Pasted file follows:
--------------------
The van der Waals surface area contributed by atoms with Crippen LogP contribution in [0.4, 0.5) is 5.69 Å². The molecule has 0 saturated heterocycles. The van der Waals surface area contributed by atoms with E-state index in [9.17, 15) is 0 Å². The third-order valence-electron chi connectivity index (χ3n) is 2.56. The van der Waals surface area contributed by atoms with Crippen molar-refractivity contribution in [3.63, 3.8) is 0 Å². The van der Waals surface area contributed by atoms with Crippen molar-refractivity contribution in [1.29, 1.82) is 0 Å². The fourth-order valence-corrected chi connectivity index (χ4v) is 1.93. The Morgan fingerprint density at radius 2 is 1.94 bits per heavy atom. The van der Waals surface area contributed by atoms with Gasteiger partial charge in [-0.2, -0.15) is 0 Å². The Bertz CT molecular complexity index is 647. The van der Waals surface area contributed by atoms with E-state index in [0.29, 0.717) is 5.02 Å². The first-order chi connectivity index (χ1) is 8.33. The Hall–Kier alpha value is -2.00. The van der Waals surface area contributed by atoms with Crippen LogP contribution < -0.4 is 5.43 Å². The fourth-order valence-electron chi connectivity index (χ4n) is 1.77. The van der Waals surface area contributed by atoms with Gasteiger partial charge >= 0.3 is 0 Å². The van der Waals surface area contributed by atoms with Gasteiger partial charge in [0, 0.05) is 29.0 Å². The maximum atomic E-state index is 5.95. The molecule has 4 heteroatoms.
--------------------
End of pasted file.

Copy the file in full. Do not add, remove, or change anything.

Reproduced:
The van der Waals surface area contributed by atoms with Crippen LogP contribution in [0.4, 0.5) is 5.69 Å². The molecule has 0 saturated heterocycles. The van der Waals surface area contributed by atoms with E-state index in [9.17, 15) is 0 Å². The third-order valence-electron chi connectivity index (χ3n) is 2.56. The van der Waals surface area contributed by atoms with Crippen molar-refractivity contribution in [3.63, 3.8) is 0 Å². The van der Waals surface area contributed by atoms with Crippen molar-refractivity contribution in [1.29, 1.82) is 0 Å². The fourth-order valence-corrected chi connectivity index (χ4v) is 1.93. The Morgan fingerprint density at radius 2 is 1.94 bits per heavy atom. The van der Waals surface area contributed by atoms with Gasteiger partial charge in [-0.2, -0.15) is 0 Å². The Bertz CT molecular complexity index is 647. The van der Waals surface area contributed by atoms with E-state index in [0.29, 0.717) is 5.02 Å². The first-order chi connectivity index (χ1) is 8.33. The Hall–Kier alpha value is -2.00. The van der Waals surface area contributed by atoms with Crippen LogP contribution < -0.4 is 5.43 Å². The fourth-order valence-electron chi connectivity index (χ4n) is 1.77. The van der Waals surface area contributed by atoms with Gasteiger partial charge >= 0.3 is 0 Å². The van der Waals surface area contributed by atoms with Gasteiger partial charge in [0, 0.05) is 29.0 Å². The maximum atomic E-state index is 5.95. The molecule has 4 heteroatoms.